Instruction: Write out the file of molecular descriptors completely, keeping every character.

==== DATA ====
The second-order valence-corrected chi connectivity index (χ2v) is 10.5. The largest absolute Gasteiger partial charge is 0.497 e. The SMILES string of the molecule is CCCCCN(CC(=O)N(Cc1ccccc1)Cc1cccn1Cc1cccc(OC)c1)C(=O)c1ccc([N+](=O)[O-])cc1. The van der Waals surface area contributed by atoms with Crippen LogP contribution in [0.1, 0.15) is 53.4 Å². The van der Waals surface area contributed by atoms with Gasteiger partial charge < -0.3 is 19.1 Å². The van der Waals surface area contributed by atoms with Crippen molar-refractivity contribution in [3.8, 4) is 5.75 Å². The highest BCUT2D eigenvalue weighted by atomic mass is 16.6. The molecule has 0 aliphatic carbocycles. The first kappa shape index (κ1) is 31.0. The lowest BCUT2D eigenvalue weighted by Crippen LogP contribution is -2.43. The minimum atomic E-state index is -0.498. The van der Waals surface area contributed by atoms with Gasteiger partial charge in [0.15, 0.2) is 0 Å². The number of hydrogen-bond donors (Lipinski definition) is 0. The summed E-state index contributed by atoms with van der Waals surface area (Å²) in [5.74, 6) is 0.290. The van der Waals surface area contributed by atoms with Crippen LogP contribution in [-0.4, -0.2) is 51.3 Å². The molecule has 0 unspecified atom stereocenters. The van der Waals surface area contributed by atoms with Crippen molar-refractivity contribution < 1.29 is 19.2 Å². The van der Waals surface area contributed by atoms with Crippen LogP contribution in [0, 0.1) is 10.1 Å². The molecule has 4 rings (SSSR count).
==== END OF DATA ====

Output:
The second-order valence-corrected chi connectivity index (χ2v) is 10.5. The largest absolute Gasteiger partial charge is 0.497 e. The SMILES string of the molecule is CCCCCN(CC(=O)N(Cc1ccccc1)Cc1cccn1Cc1cccc(OC)c1)C(=O)c1ccc([N+](=O)[O-])cc1. The van der Waals surface area contributed by atoms with Crippen LogP contribution in [0.1, 0.15) is 53.4 Å². The van der Waals surface area contributed by atoms with Gasteiger partial charge < -0.3 is 19.1 Å². The van der Waals surface area contributed by atoms with Crippen molar-refractivity contribution in [3.8, 4) is 5.75 Å². The highest BCUT2D eigenvalue weighted by atomic mass is 16.6. The molecule has 0 aliphatic carbocycles. The first kappa shape index (κ1) is 31.0. The lowest BCUT2D eigenvalue weighted by Crippen LogP contribution is -2.43. The minimum atomic E-state index is -0.498. The van der Waals surface area contributed by atoms with Gasteiger partial charge in [0.15, 0.2) is 0 Å². The number of hydrogen-bond donors (Lipinski definition) is 0. The summed E-state index contributed by atoms with van der Waals surface area (Å²) in [5.74, 6) is 0.290. The van der Waals surface area contributed by atoms with Crippen LogP contribution in [-0.4, -0.2) is 51.3 Å². The molecule has 0 unspecified atom stereocenters. The van der Waals surface area contributed by atoms with Crippen molar-refractivity contribution < 1.29 is 19.2 Å². The van der Waals surface area contributed by atoms with Crippen LogP contribution in [0, 0.1) is 10.1 Å². The molecule has 4 rings (SSSR count).